5. Discussion and Conclusion

5.1 Key findings

1. Tension of the string: The tension of the string is the has the potential energy. The more tension the string has, the more potential energy it has and the more energy will be released. This will also allow the vehicle to accelerate more.

2. Size of Wheels: By changing the size of the wheels the car can speed up or slow down. Wheels with a larger diameter have a greater travel distance per each turn as compared to wheels with a smaller diameter. With speed-trap racers smaller wheels will have a shorter travel distance per turn but will be much easier to accelerate and will require less pulling force to achieve the same acceleration as a larger wheel. Smaller drive wheels should be used on speed-trap racer in order to increase the acceleration and larger drive wheels should be used on long-distance travelers in order to cover more linear distance per rotation.

3. Mass of the Car: Since inertia is affected by mass, the car should have sufficient amount of mass. This is so that after the initial propel by the mousetrap, the car will stay in its state for a longer time, allowing the vehicle to travel for a longer distance.

4. Length of String and Length of Lever Arm: Longer lever arms will have less pulling force than shorter lever arm but longer lever arm will pull more string from the drive axle than shorter lever arm. Shorter lever arm with a short string have more pulling force and produce greater acceleration. Longer lever arm with a long string conserves energy better. The car moves slowly, but it travels farther because spring power is used more efficiently.

5. Type of base: The base should be strong and sturdy as the compressional force is great and the base must be able to withstand it.

6. Traction of the wheels: Friction is needed to propel the vehicle forward. The traction of the wheels should increase to produce greater acceleration, however, the traction of the wheels should not be too great that the car does not move forward.

5.2 Comparisons with other designs based on research
Diagram 1. Design by Scientific American Frontiers
Commentary: Conventional and steady. This design is ordinary, but it is stable when it travels.

Diagram 2. Design by William D. Jumper
Commentary: The materials used might not be suitable. Cardboard is not a good material as it is not durable and a little flexible. It is not streamlined.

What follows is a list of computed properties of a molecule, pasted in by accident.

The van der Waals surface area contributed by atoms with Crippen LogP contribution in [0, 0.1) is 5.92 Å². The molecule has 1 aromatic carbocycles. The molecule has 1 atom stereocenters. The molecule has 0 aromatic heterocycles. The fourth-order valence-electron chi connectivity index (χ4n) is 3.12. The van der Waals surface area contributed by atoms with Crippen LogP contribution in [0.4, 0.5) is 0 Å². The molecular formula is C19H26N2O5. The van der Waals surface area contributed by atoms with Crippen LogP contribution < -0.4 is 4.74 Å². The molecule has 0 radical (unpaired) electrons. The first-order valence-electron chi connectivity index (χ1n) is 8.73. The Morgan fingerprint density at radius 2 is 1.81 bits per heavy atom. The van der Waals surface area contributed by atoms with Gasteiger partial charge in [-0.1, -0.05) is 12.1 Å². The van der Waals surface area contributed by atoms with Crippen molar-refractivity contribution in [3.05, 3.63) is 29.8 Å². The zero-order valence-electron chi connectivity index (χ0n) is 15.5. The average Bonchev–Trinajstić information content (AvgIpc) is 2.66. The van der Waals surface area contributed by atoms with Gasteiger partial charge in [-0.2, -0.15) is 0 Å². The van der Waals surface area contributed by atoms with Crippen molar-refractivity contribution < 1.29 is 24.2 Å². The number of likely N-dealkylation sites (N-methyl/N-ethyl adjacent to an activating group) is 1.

Diagram 3. Design by Tom Schulz
Commentary: The designer has thought of the mass of the car. He/She has used minimum materials in an attempt to reduce the mass. With little force required to power the car, it is generally a good design.

Overall: The three designs are good and as compared to our design, the flaws in our design is that the mass of the vehicle is too much. This means that the force required to propel the car needed is much more.

5.3 Evaluation of engineering goals

Engineering Goals 
Develop a MouseTrap Car with the following specifications: 
(a) Uses only the MouseTrap provided as the only energy source 
(b) Has a maximum length of 30 cm, width of 10 cm, and a height of 10 cm 
(c) Can travel a minimum distance of 5 meters carrying an egg (the egg will be provided by the teacher) 
(d) All time-lines have to be adhered.
(a) The mousetrap was the sole energy. (Rating: 10/10) (b) The Mousetrap Vehicle has a length of 34.5cm, width of 13.8cm and a height of 12.2cm. 
(Rating: 8/10) (c) The car can travel a distance of up to 10m. (Rating: 10/10) (d) All timelines were adhered indeed. (Rating: 10/10)

5.4 Areas for improvement
The wheels could have been replaced with straighter ones, reducing the parabolic movement that is caused by the car turning. The mousetrap could also have been moved further in front, giving more space behind for the extension to be extended in length, allowing the string to also be increased in length, resulting in a longer travel time with more force applied.

5.5 Practical Applications
1. To create eco-friendly racing cars. A powerful spring can be used to power a car for a short distance.

2. Racing cars. We can use a powerful spring to first start up the car before using the engines. Racing cars can add such a function into racing cars instead of using solely on engines.

3. Using the spring as a sole source of energy, instead of using the compressed spring to power the wheels, it can be used in planes or boats to power the propeller.

5.6 Areas for further study
1.Material Science
(To search for low-cost and more suitable materials)'

2.Mechanical Engineering
(To engineer higher quality mechanical components such as gears and levels)

3.Design Engineering
(To inspire better and more efficient car designs)

4.Engineering Mathematics
(To calculate the length, size energy needed, force needed, etc)

5.7 Bibliography

Jumper, W. D. (2012). Modeling the mousetrap car. Retrieved 26 March, 2014, from http://scitation.aip.org/content/aapt/journal/tpt/50/3/10.1119/1.3685107

Mouse trap car. (n.d.). Retrieved 26 March, 2014, from https://sites.google.com/a/littleblue.usu.edu/stem/topics/mouse-trap-car

Lowen, C., Panico, S., & Jones, A. E. (n.d.). Building a better mousetrap car. Retrieved 26 March, 2014, from http://www.pbs.org/saf/1208/teaching/teaching.htm

Schultz, T. (2010). Mousetrap vehicle 2010 design. Retrieved from http://scioly.org/wiki/index.php/Mousetrap_Vehicle_2010_Design

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